The birthday of the foundation of Soviet military intelligence by Lev Trotsky is 5 November. The appalling publicity received by the G(R)U as a result of the Skripal’ affair and the messy, easily traceable, bare-faced penetrations of NATO communications systems have necessitated a face lift. As was done in 1963, when the GRU had mud all over its face because Colonel Pen’kovskii was discovered to have been working for MI6 and to have given away the fact that the Soviet Union did not have the intercontinental ballistic missile systems the Kremlin claimed to possess, documentary material is now hurriedly being released to demonstrate the unique value of the Directorate’s contribution to Russian security (in respect of World War II, atomic espionage, the Bay of Pigs in 1962, the Vietnam War, and the Soviet occupation of Afghanistan). This piecemeal attempt to compensate for the lack of a proper press service is a windfall for historians eager to find out more about the GRU.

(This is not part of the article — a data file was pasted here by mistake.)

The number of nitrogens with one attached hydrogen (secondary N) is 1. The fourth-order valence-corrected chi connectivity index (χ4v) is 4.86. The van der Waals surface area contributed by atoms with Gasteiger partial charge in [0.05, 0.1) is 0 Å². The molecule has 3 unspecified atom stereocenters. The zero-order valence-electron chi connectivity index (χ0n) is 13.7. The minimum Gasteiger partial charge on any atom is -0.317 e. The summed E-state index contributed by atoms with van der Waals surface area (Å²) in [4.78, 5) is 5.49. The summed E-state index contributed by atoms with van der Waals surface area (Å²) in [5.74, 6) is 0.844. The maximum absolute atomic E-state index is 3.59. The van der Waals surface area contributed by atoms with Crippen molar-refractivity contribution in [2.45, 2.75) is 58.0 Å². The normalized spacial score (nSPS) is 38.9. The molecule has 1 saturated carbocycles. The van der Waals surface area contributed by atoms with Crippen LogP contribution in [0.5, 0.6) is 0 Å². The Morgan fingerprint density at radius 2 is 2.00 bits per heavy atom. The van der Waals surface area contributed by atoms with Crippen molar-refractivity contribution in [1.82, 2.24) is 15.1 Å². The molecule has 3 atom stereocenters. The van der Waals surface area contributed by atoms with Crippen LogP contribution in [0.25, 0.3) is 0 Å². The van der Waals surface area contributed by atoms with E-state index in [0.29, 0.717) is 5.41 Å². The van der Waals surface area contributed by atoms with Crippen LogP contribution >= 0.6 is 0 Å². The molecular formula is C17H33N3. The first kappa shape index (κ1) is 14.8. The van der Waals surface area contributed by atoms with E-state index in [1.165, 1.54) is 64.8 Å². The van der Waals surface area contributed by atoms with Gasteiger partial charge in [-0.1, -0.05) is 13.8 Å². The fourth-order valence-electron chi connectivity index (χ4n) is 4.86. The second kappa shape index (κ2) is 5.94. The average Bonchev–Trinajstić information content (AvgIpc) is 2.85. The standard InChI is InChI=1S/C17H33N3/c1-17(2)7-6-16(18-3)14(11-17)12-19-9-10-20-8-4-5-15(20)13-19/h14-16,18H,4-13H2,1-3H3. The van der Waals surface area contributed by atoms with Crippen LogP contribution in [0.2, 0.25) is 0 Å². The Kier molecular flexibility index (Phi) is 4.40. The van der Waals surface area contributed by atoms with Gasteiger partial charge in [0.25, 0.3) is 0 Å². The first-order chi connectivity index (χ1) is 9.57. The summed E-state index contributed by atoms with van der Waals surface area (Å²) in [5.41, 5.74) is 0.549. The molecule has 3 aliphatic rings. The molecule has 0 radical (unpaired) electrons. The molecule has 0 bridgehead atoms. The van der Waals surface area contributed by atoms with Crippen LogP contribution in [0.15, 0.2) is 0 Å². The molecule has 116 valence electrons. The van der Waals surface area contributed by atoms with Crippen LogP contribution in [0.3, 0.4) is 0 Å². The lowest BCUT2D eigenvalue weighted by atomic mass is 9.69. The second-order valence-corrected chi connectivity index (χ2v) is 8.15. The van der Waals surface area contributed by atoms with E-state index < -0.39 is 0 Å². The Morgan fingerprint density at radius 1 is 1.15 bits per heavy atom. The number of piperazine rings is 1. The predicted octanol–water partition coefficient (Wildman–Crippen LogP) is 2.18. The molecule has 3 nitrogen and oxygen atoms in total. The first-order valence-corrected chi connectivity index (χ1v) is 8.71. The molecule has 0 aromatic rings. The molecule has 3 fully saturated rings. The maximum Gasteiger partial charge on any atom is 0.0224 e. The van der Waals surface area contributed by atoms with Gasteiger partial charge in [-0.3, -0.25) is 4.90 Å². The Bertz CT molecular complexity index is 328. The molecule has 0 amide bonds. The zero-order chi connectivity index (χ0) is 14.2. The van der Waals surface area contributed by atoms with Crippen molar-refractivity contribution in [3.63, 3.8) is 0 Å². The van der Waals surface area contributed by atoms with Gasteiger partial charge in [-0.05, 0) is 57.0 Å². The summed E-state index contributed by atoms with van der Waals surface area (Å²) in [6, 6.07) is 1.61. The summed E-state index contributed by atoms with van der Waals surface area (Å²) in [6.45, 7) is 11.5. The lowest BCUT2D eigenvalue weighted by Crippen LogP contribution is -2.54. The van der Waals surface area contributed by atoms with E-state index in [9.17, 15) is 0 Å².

An article published today in Komsomol’skaya pravda awkwardly entitled “Nashi agenty soblaznili sestru Napoleona i sorvali khimataku Gitlera” contains a number of fascinating revelations, including photocopies of original secret intelligence reports. In this respect it follows the pattern we have seen in the welcome publication of documents on the Czechoslovakian crisis in 1938. But what strikes the eye is a comment sent in by a reader, “Patriotka” (patriot), that sits at the bottom of the article and that tells all: “Yes, in those days there were [real] MEN unlike the current generation.”